Painting the town pink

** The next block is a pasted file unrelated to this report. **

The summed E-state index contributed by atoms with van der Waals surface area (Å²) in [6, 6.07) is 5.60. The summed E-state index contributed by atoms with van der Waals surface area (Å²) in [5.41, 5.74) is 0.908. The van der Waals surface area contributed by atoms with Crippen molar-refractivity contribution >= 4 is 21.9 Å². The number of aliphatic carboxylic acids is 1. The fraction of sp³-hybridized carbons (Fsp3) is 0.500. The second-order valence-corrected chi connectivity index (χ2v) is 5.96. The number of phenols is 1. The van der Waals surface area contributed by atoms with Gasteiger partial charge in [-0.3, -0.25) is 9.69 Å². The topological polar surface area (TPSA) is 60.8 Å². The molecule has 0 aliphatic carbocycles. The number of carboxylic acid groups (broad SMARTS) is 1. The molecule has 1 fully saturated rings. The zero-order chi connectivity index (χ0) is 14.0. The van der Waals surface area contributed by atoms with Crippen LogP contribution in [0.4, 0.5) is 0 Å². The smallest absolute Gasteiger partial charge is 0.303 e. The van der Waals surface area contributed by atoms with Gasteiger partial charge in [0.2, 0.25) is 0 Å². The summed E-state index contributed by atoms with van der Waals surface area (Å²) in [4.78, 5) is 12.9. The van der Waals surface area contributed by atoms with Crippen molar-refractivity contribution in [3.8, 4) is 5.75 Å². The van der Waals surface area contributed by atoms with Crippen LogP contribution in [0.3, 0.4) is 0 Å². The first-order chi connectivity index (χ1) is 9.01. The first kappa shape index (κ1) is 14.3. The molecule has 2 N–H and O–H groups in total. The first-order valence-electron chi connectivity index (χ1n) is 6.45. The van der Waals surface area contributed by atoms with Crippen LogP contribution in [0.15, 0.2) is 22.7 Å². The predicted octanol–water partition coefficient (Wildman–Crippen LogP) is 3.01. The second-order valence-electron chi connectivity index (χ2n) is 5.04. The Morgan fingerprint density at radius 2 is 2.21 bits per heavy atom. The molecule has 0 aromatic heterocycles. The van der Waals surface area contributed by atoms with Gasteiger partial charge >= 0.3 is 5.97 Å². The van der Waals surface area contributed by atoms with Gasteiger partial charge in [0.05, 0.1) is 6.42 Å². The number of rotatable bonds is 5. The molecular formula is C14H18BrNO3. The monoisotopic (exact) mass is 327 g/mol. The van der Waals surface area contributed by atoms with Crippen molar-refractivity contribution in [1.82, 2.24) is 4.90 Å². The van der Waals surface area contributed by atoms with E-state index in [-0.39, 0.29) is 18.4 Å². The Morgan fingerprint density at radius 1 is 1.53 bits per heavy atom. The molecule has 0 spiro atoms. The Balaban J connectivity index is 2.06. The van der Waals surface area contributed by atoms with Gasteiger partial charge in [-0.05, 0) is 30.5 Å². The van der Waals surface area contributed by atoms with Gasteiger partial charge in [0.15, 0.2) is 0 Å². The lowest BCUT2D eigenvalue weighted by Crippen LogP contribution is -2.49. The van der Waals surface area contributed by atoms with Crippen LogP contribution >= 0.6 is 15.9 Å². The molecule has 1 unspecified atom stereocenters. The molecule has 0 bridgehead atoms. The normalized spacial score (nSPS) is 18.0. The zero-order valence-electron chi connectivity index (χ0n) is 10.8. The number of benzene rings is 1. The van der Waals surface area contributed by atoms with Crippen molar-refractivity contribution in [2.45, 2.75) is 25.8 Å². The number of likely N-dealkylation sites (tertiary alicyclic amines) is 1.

This thesis attempts to weave together urban studies, postcolonial theory, and gender and sexuality studies. It attempts to construct a framework for analyzing urban renewal processes and neoliberalism as part of broader settler-colonial practices. Particularly, the thesis attempts to delineate where queer waves of gentrification fall into the dynamic of gentrification and settler-colonialism's connections to each other. Then, using Tel Aviv as a case study, it attempts to express how settler-colonial processes, in this case, through the displacement of Palestinians, can become imprinted onto the urban politics of a city, particularly through the leveraging of queer-friendliness and the cultivation of a white, Western queer affect that nonetheless relies on paradigms of racial and ethnic authenticity. The first chapter of the thesis attempts to describe the way that gentrification and settler-colonialism have similar outcomes, motives, and logic but distinguishes the two as not coterminous or one and the same. The second chapter describes how queer individuals may become part of the dynamics of gentrification and its colonial attributes and how urban queer space is commonly predicated on the displacement of communities of color along with a white, wealthy performance of queerness. The third and final chapter discusses the role of queer politics and urban politics in perpetuating settler-colonialism in Tel Aviv. Drawing on the role of gay sex tourism and global public relations with regard to LGBT communities in Tel Aviv, the article expresses how Tel Aviv's status as a haven for queer people conceals a logic of displacement and racial segregation throughout the city, connecting queer people in the city to the displacement of the racial other on a background of settler-colonialism in Palestine as a whole.